In an appreciative-oriented consulting process, attention must be paid to empowerment of individuals and teams in the organization. The objective in this fifth consultative strategy is to Encourage the generation of diverse ideas among employees and other stakeholders and build commitment to the ideas that are generated and approved by the organization.
The term empowerment is widely bandied about today in corporate board rooms, human relations training laboratories and popular books on management. In recent years, Ken Blanchard, of One Minute Manager fame, has been one of the most articulate and influential spokespersons for empowerment. He notes that this term could easily become nothing more than a buzzword:[i]
Empowerment has been and remains one of the most promising but least understood concepts in business to date. First introduced in the 1980s, it quickly became a buzzword full of promise but short on delivery. As senior managers if they want employees who accept responsibility, have a proprietary interest in the company and want to work hard for company results, and the answer is, of course, yes. Ask employees if they want to feel valued, be involved in their jobs, and feel pride in the work they do, and the answer is, of course, yes. Essentially, managers and employees want the same outcome. So why has it been so hard to achieve empowerment? Why has the concept fallen into disrepute?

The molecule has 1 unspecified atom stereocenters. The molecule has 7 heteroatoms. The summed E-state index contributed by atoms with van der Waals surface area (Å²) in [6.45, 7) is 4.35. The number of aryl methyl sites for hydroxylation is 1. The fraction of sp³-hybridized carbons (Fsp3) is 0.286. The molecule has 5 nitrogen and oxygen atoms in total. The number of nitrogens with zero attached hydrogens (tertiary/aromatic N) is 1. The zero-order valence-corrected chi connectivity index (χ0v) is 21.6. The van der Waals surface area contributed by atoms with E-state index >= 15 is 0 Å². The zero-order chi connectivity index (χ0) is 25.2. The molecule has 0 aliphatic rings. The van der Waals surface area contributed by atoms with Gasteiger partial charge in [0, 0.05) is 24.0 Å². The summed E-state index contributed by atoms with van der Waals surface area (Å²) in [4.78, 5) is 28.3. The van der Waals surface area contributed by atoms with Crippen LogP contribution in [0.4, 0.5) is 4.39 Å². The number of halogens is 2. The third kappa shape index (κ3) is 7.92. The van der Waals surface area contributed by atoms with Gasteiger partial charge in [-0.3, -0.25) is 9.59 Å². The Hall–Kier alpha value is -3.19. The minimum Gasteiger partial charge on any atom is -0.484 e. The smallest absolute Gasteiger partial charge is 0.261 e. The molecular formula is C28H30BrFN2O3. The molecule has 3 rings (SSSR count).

Empowerment is a good term and is responsible in part for the growing interest of many organizational leaders in bringing their subordinates more fully into the dialogue regarding the way in which their organization should operate. However, the term often moves an organization no further than rhetoric and good intentions—for it lack the “muscles” of a practical, informed notion of the ways in which individuals and groups truly begin to effectively influence the ways in which an organization operates.